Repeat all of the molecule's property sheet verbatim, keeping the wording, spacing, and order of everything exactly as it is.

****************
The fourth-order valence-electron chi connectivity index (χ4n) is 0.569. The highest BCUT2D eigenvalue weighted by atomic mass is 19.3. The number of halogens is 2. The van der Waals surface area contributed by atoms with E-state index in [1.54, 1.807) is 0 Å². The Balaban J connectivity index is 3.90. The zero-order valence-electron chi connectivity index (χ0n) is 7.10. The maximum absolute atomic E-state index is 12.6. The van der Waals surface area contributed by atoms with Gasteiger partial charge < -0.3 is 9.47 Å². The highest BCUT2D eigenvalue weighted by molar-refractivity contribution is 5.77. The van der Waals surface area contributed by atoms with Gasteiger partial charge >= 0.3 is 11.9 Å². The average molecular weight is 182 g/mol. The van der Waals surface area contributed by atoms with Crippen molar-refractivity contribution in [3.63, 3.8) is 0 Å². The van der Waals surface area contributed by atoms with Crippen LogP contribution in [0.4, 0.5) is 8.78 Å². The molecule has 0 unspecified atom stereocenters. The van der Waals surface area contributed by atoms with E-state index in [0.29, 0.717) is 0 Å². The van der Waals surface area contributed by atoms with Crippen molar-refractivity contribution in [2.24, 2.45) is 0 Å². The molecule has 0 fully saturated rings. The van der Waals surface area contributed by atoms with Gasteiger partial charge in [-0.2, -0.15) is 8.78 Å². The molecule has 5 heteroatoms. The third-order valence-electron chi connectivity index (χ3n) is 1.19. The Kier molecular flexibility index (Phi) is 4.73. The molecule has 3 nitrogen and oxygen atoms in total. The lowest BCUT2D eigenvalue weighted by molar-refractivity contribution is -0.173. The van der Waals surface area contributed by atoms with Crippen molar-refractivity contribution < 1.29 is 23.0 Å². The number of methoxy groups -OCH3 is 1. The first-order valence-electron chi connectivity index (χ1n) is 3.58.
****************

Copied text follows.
The fourth-order valence-electron chi connectivity index (χ4n) is 0.569. The highest BCUT2D eigenvalue weighted by atomic mass is 19.3. The number of halogens is 2. The van der Waals surface area contributed by atoms with E-state index in [1.54, 1.807) is 0 Å². The Balaban J connectivity index is 3.90. The zero-order valence-electron chi connectivity index (χ0n) is 7.10. The maximum absolute atomic E-state index is 12.6. The van der Waals surface area contributed by atoms with Gasteiger partial charge < -0.3 is 9.47 Å². The highest BCUT2D eigenvalue weighted by molar-refractivity contribution is 5.77. The van der Waals surface area contributed by atoms with Gasteiger partial charge >= 0.3 is 11.9 Å². The average molecular weight is 182 g/mol. The van der Waals surface area contributed by atoms with Crippen molar-refractivity contribution in [3.63, 3.8) is 0 Å². The van der Waals surface area contributed by atoms with Crippen LogP contribution in [0.4, 0.5) is 8.78 Å². The molecule has 0 unspecified atom stereocenters. The van der Waals surface area contributed by atoms with E-state index in [0.29, 0.717) is 0 Å². The van der Waals surface area contributed by atoms with Crippen molar-refractivity contribution in [2.24, 2.45) is 0 Å². The molecule has 0 fully saturated rings. The van der Waals surface area contributed by atoms with Gasteiger partial charge in [-0.2, -0.15) is 8.78 Å². The molecule has 5 heteroatoms. The third-order valence-electron chi connectivity index (χ3n) is 1.19. The Kier molecular flexibility index (Phi) is 4.73. The molecule has 3 nitrogen and oxygen atoms in total. The lowest BCUT2D eigenvalue weighted by molar-refractivity contribution is -0.173. The van der Waals surface area contributed by atoms with Crippen molar-refractivity contribution < 1.29 is 23.0 Å². The number of methoxy groups -OCH3 is 1. The first-order valence-electron chi connectivity index (χ1n) is 3.58.